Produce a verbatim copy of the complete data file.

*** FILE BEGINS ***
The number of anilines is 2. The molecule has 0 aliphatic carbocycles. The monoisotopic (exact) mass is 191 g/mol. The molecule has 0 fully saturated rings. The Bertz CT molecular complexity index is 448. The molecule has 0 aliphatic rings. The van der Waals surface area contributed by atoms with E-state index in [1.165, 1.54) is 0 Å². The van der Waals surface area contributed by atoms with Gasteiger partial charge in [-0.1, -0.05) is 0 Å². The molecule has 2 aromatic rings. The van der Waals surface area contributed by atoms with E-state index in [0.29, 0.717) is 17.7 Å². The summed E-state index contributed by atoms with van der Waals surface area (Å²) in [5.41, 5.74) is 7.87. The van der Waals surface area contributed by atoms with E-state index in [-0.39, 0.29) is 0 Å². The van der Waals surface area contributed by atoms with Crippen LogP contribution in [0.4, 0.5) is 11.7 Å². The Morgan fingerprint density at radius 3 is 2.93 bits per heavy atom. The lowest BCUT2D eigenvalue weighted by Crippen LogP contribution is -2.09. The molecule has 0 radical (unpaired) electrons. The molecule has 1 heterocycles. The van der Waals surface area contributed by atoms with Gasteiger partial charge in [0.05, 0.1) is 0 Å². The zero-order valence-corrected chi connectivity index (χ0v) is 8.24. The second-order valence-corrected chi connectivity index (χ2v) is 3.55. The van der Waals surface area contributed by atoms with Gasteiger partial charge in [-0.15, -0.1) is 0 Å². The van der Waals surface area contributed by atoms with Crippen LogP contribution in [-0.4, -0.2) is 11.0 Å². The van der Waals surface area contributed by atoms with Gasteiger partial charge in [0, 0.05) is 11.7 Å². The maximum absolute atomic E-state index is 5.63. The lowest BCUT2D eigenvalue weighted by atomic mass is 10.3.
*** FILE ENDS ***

The number of anilines is 2. The molecule has 0 aliphatic carbocycles. The monoisotopic (exact) mass is 191 g/mol. The molecule has 0 fully saturated rings. The Bertz CT molecular complexity index is 448. The molecule has 0 aliphatic rings. The van der Waals surface area contributed by atoms with E-state index in [1.165, 1.54) is 0 Å². The van der Waals surface area contributed by atoms with Gasteiger partial charge in [-0.1, -0.05) is 0 Å². The molecule has 2 aromatic rings. The van der Waals surface area contributed by atoms with E-state index in [0.29, 0.717) is 17.7 Å². The summed E-state index contributed by atoms with van der Waals surface area (Å²) in [5.41, 5.74) is 7.87. The van der Waals surface area contributed by atoms with E-state index in [-0.39, 0.29) is 0 Å². The van der Waals surface area contributed by atoms with Crippen LogP contribution in [0.4, 0.5) is 11.7 Å². The Morgan fingerprint density at radius 3 is 2.93 bits per heavy atom. The lowest BCUT2D eigenvalue weighted by Crippen LogP contribution is -2.09. The molecule has 0 radical (unpaired) electrons. The molecule has 1 heterocycles. The van der Waals surface area contributed by atoms with Gasteiger partial charge in [0.05, 0.1) is 0 Å². The zero-order valence-corrected chi connectivity index (χ0v) is 8.24. The second-order valence-corrected chi connectivity index (χ2v) is 3.55. The van der Waals surface area contributed by atoms with Gasteiger partial charge in [-0.15, -0.1) is 0 Å². The van der Waals surface area contributed by atoms with Crippen LogP contribution in [-0.4, -0.2) is 11.0 Å². The van der Waals surface area contributed by atoms with Gasteiger partial charge in [0, 0.05) is 11.7 Å². The maximum absolute atomic E-state index is 5.63. The lowest BCUT2D eigenvalue weighted by atomic mass is 10.3.